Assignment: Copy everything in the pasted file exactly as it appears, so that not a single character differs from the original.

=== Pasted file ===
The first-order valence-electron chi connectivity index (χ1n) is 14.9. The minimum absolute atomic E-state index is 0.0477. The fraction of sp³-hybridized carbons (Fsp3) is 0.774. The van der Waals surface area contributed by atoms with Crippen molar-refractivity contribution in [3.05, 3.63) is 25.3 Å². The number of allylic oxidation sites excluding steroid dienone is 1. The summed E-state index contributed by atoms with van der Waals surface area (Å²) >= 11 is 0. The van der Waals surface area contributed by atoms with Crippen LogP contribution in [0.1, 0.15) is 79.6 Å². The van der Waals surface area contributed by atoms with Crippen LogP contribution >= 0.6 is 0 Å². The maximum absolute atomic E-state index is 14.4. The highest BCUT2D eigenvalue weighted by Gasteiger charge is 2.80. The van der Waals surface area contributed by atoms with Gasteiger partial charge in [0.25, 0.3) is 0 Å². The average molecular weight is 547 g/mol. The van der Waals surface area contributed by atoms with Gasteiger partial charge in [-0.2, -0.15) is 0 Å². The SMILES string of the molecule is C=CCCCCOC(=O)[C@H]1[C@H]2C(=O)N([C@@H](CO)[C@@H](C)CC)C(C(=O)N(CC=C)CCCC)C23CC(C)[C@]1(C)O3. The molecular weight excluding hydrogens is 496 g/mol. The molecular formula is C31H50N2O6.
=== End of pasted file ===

The first-order valence-electron chi connectivity index (χ1n) is 14.9. The minimum absolute atomic E-state index is 0.0477. The fraction of sp³-hybridized carbons (Fsp3) is 0.774. The van der Waals surface area contributed by atoms with Crippen molar-refractivity contribution in [3.05, 3.63) is 25.3 Å². The number of allylic oxidation sites excluding steroid dienone is 1. The summed E-state index contributed by atoms with van der Waals surface area (Å²) >= 11 is 0. The van der Waals surface area contributed by atoms with Crippen LogP contribution in [0.1, 0.15) is 79.6 Å². The van der Waals surface area contributed by atoms with Crippen LogP contribution >= 0.6 is 0 Å². The maximum absolute atomic E-state index is 14.4. The highest BCUT2D eigenvalue weighted by Gasteiger charge is 2.80. The van der Waals surface area contributed by atoms with Gasteiger partial charge in [0.25, 0.3) is 0 Å². The average molecular weight is 547 g/mol. The van der Waals surface area contributed by atoms with Gasteiger partial charge in [-0.2, -0.15) is 0 Å². The SMILES string of the molecule is C=CCCCCOC(=O)[C@H]1[C@H]2C(=O)N([C@@H](CO)[C@@H](C)CC)C(C(=O)N(CC=C)CCCC)C23CC(C)[C@]1(C)O3. The molecular weight excluding hydrogens is 496 g/mol. The molecular formula is C31H50N2O6.